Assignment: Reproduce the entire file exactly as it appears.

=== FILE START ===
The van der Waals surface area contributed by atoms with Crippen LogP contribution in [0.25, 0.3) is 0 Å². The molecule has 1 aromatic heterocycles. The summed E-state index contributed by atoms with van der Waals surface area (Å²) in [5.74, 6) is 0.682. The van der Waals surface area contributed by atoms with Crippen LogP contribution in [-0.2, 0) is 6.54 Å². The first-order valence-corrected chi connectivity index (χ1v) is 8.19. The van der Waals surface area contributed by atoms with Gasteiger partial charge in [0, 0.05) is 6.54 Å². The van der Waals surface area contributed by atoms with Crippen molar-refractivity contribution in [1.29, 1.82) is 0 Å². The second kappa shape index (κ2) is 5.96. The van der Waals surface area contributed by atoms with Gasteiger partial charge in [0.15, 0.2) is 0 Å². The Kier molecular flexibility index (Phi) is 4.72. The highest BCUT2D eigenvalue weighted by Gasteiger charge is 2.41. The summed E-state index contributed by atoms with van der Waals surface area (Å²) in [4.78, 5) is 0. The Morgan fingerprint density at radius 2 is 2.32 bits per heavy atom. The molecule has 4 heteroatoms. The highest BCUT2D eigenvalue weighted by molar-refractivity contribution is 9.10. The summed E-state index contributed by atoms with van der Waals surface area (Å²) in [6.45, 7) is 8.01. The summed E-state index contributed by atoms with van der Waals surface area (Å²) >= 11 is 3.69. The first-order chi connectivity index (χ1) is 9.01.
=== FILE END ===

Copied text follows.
The van der Waals surface area contributed by atoms with Crippen LogP contribution in [0.25, 0.3) is 0 Å². The molecule has 1 aromatic heterocycles. The summed E-state index contributed by atoms with van der Waals surface area (Å²) in [5.74, 6) is 0.682. The van der Waals surface area contributed by atoms with Crippen LogP contribution in [-0.2, 0) is 6.54 Å². The first-order valence-corrected chi connectivity index (χ1v) is 8.19. The van der Waals surface area contributed by atoms with Gasteiger partial charge in [0, 0.05) is 6.54 Å². The van der Waals surface area contributed by atoms with Crippen molar-refractivity contribution in [1.29, 1.82) is 0 Å². The second kappa shape index (κ2) is 5.96. The van der Waals surface area contributed by atoms with Gasteiger partial charge in [0.15, 0.2) is 0 Å². The Kier molecular flexibility index (Phi) is 4.72. The highest BCUT2D eigenvalue weighted by Gasteiger charge is 2.41. The summed E-state index contributed by atoms with van der Waals surface area (Å²) in [4.78, 5) is 0. The Morgan fingerprint density at radius 2 is 2.32 bits per heavy atom. The molecule has 4 heteroatoms. The highest BCUT2D eigenvalue weighted by molar-refractivity contribution is 9.10. The summed E-state index contributed by atoms with van der Waals surface area (Å²) in [6.45, 7) is 8.01. The summed E-state index contributed by atoms with van der Waals surface area (Å²) >= 11 is 3.69. The first-order chi connectivity index (χ1) is 9.01.